These days, Zach, 39, splits his time between New York and Los Angeles; Adam, 10 years his senior, lives in Hawaii.
“We were so far apart as kids that if we ever played make-believe games, Zach was always like a prop, the little alien guy you could pick up and run around with,” says Adam in a phone interview. “But we did have a good environment for playing. There was this great forest behind us”—Essex County’s South Mountain Reservation, his little brother later clarifies—“and we had great imaginations. We’d do James Bond moves in the forest. But it wasn’t until we were older that the age difference became less of a thing.”
In fact, the brothers have worked together before. “We wrote a children’s movie that we have not yet made,” says Zach, “and Adam wrote a pilot for Fox that I directed that didn’t go.”
The Braffs have two other siblings: Josh Braff, a novelist, and Shoshannah Braff, a fashion designer, as well as three stepsisters, one who lives in Livingston. Zach sometimes sees her when he visits his 79-year-old father, who still lives in South Orange.
Maplewood and South Orange manage to poke their way into the new film by way of recollections of the childhood dreams that sprouted there. In one scene, Aidan dons a superhero costume and fantasizes about his destiny —saving the world. The image is taken from those make-believe sessions in the South Mountain forest.
“Like I did with Garden State, my brother and I took aspects out of our own lives and interwove them with fiction,” says Zach. The fatherhood part is based on Adam. Zach has never married; Adam, on the other hand, is the father of an 11-year-old and a 6-year-old. Like the character Aidan, “he’s really involved in raising them,” says Zach. “He’s sort of an out-of-the-box, funny dad. Sometimes I laugh because he talks to them like adults. That’s what inspired me to create that character. He’s a funny but struggling dad. We both understand struggle. Both of us have been struggling at times in our lives with the question of whether we could go on pursuing our dream.”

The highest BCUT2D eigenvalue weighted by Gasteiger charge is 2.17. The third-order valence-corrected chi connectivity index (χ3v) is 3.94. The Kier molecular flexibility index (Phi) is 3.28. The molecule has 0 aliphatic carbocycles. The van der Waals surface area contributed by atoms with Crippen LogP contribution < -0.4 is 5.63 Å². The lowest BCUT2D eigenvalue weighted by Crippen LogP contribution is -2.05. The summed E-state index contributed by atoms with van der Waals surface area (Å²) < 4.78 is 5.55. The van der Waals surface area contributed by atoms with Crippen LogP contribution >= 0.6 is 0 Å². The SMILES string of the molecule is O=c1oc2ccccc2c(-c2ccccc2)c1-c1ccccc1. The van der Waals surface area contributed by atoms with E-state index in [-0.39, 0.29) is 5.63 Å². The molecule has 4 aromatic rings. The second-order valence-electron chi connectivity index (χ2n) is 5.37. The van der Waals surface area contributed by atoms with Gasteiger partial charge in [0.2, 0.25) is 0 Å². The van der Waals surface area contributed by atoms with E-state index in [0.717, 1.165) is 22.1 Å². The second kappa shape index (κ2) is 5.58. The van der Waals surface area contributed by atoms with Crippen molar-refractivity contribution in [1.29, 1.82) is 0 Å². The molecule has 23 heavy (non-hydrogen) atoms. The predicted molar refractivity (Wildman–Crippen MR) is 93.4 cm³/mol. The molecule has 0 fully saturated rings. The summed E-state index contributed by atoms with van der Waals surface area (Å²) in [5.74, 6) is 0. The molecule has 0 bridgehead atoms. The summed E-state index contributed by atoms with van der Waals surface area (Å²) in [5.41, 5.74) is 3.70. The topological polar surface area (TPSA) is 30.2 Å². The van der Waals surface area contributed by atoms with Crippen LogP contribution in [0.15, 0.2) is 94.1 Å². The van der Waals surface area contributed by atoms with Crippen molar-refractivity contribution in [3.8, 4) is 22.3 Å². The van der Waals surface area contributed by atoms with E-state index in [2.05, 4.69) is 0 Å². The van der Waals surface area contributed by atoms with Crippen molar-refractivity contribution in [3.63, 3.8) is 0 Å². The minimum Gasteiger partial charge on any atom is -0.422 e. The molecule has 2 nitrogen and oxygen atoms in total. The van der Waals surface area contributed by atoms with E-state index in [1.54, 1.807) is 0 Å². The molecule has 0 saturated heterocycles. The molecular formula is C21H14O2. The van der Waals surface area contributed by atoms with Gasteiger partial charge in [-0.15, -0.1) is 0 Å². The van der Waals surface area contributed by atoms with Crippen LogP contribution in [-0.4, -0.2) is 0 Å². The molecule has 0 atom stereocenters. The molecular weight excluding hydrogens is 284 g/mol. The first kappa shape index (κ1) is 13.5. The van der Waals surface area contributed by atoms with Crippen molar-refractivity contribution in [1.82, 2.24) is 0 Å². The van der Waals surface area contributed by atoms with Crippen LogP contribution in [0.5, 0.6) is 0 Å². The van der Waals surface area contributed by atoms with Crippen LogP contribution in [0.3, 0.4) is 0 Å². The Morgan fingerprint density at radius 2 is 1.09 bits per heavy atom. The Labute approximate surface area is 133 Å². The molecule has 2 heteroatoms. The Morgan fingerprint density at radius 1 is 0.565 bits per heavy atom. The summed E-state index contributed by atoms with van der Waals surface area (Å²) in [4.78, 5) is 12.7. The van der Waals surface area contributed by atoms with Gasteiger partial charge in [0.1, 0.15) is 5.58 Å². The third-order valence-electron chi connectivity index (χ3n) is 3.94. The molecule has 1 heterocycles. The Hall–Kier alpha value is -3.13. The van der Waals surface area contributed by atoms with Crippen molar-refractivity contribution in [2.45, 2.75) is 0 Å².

Adam is the first to acknowledge that he has had an uphill battle making a name for himself in Hollywood. “I’ve sold a lot of pilots,” he says. “But only one was actually produced. It’s a tough road to get even that far in TV.”
But uphill battles are central to Wish I Was Here.
At one point, Aidan shares a hard-won insight about unrealistic expectations and the dreams they hobble. “Perhaps we set the bar a little high,” he tells the audience via voiceover, walking purposefully toward the camera in that superhero costume. “Maybe we’re just the regular people. The ones that get saved.”
Being saved turns out to be a common thread in Zach’s work. “Garden State was a fantasy about being rescued by romantic love,” he says. “This is a fantasy about being rescued by familial love.”
Tammy La Gorce is a frequent contributor.